A well-loved teacher within the Santa Monica community is riding off into the sunset of retirement at the end of the school year. Well, sorta. As this soon-to-be ex-teacher puts it, an educator’s job is never done.

Ann Whitley, a fifth-grade teacher at Roosevelt Elementary school, will end her teaching career at the end of this school year. She’s been at Roosevelt teaching primarily English Language Arts for 31 years, her entire teaching career.

In her wake, she’ll leave behind a multitude of memories from a district she loves, with students and teachers she’ll never forget from the only school site she’s ever known.

“Well, you know, I don’t know if I realized when I was hired in 1988 how fortunate I was to be hired in a wonderful school and wonderful community,” the youthfully exuberant Whitley said.

“I love working with the kids, I like the idea of sharing knowledge and helping them to grow up to be citizens of the world.”

Whitley says former students still come by from time to time to thank her for stoking their interest in reading, history and critical thinking.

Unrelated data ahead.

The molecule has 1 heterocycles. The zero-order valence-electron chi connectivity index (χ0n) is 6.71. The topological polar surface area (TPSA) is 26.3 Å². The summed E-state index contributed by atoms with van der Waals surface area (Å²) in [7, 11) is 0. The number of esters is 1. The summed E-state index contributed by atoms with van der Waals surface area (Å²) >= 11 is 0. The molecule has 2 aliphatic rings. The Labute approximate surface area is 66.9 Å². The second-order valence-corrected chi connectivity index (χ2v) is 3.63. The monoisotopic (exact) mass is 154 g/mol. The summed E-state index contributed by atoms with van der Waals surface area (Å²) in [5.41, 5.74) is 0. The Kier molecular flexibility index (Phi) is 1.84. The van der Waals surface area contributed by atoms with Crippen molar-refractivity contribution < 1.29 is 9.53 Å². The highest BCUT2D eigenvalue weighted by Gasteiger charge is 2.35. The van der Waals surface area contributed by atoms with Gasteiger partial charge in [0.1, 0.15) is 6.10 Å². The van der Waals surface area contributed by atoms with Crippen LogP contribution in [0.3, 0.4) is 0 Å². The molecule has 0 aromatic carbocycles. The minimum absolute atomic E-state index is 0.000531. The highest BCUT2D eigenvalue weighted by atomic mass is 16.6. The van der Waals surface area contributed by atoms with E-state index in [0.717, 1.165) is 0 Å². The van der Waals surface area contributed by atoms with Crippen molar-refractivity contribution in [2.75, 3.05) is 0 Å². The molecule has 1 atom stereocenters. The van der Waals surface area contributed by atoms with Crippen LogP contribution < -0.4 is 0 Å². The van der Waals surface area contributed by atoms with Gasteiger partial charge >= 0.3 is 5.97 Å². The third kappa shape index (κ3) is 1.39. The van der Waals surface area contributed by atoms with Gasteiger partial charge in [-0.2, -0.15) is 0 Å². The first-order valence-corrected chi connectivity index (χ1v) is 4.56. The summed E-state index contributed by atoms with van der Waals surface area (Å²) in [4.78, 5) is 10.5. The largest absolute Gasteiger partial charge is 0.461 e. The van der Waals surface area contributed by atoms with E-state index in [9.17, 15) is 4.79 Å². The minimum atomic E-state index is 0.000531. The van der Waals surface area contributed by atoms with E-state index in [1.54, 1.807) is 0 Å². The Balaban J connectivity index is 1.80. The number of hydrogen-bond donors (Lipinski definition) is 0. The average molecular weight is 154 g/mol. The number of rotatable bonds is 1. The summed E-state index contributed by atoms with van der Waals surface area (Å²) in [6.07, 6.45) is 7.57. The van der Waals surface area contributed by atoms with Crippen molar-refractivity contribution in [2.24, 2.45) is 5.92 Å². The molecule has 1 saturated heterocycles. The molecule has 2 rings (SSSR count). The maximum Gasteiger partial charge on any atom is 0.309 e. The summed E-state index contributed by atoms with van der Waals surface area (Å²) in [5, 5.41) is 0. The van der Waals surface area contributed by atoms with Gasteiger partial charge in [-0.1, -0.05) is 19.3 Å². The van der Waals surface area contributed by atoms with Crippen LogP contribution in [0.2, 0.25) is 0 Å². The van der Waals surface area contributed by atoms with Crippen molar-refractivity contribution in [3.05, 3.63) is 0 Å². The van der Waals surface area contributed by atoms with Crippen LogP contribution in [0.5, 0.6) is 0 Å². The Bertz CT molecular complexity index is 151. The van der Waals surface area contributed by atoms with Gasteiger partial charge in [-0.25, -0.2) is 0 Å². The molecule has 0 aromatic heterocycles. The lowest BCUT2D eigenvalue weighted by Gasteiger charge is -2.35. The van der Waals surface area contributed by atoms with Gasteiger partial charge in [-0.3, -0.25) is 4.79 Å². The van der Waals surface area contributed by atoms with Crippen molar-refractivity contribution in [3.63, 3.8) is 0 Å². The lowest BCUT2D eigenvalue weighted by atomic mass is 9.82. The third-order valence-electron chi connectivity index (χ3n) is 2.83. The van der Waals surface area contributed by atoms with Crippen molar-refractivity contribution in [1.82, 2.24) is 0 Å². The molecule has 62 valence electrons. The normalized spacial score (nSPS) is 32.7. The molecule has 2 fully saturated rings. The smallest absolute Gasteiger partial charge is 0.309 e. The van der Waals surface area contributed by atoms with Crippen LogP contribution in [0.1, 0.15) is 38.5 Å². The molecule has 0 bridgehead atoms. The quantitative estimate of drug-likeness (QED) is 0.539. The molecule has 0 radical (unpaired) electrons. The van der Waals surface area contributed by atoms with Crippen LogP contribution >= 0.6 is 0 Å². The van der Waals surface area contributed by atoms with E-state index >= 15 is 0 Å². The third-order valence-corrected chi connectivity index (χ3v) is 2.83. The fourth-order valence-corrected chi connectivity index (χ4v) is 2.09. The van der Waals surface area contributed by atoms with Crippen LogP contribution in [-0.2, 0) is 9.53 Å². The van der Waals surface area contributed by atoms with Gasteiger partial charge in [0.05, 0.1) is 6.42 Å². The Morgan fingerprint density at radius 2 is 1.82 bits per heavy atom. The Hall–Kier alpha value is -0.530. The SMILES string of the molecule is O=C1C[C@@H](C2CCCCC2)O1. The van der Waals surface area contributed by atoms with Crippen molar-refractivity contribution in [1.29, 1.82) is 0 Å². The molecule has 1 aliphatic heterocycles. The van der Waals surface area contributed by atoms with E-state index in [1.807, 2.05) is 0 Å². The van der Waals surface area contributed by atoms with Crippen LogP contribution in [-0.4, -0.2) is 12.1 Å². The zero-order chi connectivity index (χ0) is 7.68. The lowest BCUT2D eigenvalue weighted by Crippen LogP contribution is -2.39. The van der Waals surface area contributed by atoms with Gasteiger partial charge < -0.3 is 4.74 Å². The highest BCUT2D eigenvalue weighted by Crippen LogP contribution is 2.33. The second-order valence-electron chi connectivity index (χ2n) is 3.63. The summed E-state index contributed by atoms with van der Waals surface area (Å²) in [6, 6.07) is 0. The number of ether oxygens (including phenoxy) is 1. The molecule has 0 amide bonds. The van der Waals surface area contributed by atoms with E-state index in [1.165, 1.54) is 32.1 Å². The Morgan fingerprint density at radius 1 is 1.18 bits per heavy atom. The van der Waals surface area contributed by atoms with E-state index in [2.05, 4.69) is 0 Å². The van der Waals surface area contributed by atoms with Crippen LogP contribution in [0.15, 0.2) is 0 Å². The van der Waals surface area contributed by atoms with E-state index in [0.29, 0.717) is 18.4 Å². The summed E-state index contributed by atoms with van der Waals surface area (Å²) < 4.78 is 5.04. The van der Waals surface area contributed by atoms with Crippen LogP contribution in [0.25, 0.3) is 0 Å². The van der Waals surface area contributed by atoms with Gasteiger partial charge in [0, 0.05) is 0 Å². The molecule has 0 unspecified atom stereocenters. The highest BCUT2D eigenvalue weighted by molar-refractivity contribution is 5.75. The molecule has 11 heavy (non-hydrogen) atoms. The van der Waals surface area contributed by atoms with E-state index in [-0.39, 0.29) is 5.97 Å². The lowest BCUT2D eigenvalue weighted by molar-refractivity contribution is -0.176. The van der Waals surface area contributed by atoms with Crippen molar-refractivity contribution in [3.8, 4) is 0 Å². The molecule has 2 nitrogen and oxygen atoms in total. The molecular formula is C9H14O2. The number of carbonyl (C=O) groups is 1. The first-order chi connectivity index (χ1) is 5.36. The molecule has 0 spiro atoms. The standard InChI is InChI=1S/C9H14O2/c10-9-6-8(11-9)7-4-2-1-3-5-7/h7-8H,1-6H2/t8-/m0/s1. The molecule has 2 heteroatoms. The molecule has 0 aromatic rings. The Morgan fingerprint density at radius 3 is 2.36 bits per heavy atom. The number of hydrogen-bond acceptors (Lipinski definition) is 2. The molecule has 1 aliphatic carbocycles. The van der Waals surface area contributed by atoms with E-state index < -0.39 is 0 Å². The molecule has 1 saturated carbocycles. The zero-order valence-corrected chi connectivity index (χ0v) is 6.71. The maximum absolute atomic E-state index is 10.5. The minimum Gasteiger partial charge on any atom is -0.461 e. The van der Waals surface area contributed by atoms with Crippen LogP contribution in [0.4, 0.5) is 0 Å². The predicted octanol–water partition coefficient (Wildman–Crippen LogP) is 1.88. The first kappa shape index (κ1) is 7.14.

When she talks about her students, there’s a connection; no broad generalizations here, Whitley will tell you exactly the names and goings-on of her past students that keep in touch.

Some are just heading off to college, one is a lawyer, one is waiting to hear back from Stanford, and two are in New York, with one of those two in the theater scene. “When you have ‘em for a year or two, you develop a connection,” Whitley said.

Her husband says he’s seen parents come up to his wife and say, My son used to hate reading and now he loves it. Thank you for changing my son’s life.

“As an educator, it’s been wonderful to see I made some kind of a difference,” a self-deprecating Whitley said with a laugh. “Some teachers think, ‘What am I doing? Am I making a difference?’ But I don’t feel like I’m that way at all and that’s because of the community here. That’s why I’m at this school and that’s why I’ve stayed.”

While Whitley will be retiring from her day job, she won’t ever retire from her passion for teaching.

She says she’ll stick around Santa Monica, helping to mentor educators both aspiring and those that need help in the field, all to give back to the community that cultivated her career.

“I’m not retiring-retiring in the traditional sense where I’m quitting and going to France to eat lunch,” Whitley said with a laugh. “But they offered me a retirement incentive and gave me a chance to make a change and make that change now. I’ll still be working in education,  I’ll be doing that until I no longer can.”

Happy “retirement”, Ann.


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